Wednesday, February 20, 2013

Powerpoint vs Presentation: The Art of Communicating Effectively

A lot of people would say that the word "powerpoint" is the same as the word "presentation" and, sadly,  a lot more would define "presentation" with the word "powerpoint" embedded somewhere in that definition.

The truth of the matter is that a presentation can exist without a powerpoint and a powerpoint, unfortunately, can also exist without the presentation. Most companies can fill up rooms of powerpoint documents that failed in getting the message and the decisions across but don't blame the powerpoint for it - in most instances, it was a failure in the presentation and not the powerpoint.

I have learned (and I continue to learn now) that there is a process to a successful presentation that does not start with opening up powerpoint (gasp!). Here are some key tips I have learned so far:

1) Key Message - The thought process should start with the key message - what is the one primary objective of the presentation. It can be a sales pitch or a decision driver, for example.

2) Outline - Breakdown the key message into an outline. The art of the presentation starts with an objective and then goes first into a high level story telling approach - what are the key points that would support the objective.

3) Simplify - When you have the outline ready - review it and ask yourself the following questions - is the story build up good?Does it have direction? Does that direction logically lead the audience to the objective? Is there information that you can consider extraneous? Does it fit the time allotted for the presentation?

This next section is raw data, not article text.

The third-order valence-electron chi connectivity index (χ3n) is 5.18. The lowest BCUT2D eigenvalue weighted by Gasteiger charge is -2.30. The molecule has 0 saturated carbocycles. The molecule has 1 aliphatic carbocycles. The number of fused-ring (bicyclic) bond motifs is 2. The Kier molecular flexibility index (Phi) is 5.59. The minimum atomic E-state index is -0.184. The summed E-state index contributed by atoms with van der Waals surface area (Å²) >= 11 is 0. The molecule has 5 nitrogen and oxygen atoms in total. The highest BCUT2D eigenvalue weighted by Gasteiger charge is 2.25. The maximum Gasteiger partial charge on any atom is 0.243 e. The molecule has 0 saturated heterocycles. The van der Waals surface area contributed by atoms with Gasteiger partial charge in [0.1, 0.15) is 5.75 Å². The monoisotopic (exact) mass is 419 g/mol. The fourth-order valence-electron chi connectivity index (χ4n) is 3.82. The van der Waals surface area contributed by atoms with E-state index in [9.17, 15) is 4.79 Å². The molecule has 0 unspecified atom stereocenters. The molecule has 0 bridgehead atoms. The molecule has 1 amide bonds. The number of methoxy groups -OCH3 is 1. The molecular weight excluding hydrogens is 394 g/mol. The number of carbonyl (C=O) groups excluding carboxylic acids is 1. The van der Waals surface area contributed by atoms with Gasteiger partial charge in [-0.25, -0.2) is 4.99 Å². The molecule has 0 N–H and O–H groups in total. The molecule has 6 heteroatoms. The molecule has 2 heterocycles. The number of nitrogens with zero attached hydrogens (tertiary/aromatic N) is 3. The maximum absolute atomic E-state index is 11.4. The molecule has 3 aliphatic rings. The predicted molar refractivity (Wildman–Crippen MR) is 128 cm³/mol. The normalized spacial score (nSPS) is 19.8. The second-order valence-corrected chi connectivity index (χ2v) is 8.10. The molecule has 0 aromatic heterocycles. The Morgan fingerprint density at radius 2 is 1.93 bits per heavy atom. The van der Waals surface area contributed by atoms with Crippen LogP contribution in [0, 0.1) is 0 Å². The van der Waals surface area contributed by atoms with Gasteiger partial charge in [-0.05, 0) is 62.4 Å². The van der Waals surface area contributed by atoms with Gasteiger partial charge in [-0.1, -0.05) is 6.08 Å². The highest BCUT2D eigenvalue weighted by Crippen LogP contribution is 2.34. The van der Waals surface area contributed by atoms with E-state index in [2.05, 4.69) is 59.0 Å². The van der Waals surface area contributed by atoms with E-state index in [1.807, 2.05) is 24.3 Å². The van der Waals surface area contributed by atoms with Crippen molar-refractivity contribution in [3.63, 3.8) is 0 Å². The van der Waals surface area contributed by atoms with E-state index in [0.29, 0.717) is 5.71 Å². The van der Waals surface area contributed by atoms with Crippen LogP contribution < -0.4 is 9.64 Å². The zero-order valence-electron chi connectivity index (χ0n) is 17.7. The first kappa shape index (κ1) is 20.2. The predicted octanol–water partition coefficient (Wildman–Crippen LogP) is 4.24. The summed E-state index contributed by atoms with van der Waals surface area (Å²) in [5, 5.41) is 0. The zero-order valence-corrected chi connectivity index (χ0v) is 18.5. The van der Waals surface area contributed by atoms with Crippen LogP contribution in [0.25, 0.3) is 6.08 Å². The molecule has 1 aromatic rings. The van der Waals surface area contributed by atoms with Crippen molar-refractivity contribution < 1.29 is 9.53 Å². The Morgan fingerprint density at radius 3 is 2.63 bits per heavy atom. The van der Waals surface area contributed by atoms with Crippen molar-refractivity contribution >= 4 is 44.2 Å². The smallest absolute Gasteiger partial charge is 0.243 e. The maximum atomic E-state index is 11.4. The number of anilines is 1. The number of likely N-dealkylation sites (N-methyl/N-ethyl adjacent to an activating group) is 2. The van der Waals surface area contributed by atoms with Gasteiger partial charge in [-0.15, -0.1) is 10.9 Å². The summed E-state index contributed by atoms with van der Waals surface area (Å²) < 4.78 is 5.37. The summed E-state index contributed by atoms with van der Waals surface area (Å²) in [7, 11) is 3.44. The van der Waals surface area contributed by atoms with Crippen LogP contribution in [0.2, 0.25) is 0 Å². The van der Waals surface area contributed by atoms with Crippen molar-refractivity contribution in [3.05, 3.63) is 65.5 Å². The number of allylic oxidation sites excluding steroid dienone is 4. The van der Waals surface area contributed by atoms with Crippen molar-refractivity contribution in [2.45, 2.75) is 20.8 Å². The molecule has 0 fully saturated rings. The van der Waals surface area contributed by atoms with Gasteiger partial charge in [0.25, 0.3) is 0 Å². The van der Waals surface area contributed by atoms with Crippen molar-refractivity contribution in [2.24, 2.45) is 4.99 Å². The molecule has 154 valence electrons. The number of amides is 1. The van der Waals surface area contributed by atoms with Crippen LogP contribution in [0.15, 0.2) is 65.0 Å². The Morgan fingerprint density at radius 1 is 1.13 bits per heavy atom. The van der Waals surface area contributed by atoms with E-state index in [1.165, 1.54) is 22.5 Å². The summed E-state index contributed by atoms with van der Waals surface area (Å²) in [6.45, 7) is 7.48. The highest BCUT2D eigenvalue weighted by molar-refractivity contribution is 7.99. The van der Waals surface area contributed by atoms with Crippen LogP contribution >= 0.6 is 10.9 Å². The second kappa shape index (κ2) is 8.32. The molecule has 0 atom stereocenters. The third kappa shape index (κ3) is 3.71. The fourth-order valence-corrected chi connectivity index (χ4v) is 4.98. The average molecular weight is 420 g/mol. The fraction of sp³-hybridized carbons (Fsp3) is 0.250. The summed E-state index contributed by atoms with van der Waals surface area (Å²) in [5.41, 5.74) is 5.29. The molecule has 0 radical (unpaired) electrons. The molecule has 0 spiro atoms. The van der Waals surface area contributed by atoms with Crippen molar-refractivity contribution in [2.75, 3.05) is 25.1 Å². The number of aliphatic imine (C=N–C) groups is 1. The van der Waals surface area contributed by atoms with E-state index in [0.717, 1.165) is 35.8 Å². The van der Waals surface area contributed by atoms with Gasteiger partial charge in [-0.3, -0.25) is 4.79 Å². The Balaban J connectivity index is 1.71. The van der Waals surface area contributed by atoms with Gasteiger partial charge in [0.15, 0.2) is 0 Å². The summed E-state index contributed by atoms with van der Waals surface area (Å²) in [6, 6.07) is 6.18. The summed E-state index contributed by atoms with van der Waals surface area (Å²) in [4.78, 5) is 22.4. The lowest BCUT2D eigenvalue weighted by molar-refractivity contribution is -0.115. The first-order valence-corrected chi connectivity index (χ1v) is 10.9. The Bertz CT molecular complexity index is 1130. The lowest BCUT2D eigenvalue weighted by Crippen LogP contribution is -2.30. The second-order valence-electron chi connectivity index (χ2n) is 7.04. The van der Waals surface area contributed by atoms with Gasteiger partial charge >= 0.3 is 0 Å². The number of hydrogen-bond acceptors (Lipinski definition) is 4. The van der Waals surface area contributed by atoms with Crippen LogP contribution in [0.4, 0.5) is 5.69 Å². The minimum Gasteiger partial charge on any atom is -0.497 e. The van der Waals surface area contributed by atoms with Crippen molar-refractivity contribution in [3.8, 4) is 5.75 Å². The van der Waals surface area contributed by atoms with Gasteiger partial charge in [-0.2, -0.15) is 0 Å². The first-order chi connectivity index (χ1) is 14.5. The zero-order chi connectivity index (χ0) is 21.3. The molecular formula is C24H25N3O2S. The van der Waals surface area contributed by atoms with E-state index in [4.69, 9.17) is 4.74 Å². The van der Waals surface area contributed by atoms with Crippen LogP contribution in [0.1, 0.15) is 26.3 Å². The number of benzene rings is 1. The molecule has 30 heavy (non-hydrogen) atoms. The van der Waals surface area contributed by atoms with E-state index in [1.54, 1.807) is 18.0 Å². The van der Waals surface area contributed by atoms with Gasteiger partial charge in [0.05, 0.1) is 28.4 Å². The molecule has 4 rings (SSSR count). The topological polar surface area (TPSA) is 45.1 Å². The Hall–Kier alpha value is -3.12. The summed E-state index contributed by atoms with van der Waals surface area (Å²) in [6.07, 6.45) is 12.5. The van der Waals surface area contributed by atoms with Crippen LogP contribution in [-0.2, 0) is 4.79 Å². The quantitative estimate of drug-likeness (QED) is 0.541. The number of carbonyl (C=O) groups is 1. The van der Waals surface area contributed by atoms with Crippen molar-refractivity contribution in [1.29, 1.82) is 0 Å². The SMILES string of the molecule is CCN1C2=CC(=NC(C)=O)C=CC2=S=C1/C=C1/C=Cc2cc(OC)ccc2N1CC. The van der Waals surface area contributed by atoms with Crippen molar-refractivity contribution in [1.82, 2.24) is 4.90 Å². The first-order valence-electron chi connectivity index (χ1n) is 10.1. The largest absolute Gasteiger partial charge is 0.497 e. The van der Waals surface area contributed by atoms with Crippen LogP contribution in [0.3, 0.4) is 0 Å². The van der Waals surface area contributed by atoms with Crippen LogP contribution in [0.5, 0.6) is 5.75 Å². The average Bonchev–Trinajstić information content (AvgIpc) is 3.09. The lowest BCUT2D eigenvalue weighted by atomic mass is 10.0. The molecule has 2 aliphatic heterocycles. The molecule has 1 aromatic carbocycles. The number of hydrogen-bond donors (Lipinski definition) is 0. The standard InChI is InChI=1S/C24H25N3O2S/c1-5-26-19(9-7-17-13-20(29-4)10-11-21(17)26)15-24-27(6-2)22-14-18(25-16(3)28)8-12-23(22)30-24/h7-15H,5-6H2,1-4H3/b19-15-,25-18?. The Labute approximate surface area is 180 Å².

4) Approach - When you have the high level outline done and you understand what you want the presentation to do - decide next what is the best approach for the presentation. It is not always through a powerpoint document that a presentation becomes effective. It may be best to just stand in front of the crowd and talk them over it or maybe start with a video for that emotional build up or a series of photos to set the stage.

5) Effective Powerpoints - If you do decide on a powerpoint, keep in mind the following tips that I have learned over the years:

  • Keep it simple - each slide must have one message and one message only
  • Word it right - imagine that each slide is a billboard on an interstate and your audience is driving a car on that interstate at speed limit and think about how many words they can read on your billboard as they speed by - that is the number of KEY words that you should have on your powerpoint. Studies vary - from 8 to 10 words.
  • Keep it tight - the message of your slide should be heard and understood within 5-8 seconds. Imagine that you are presenting your slide while inside an elevator - borrowing from the proverbial elevator speech - each slide should only take as much time presenting as a 2 floor ride in that elevator.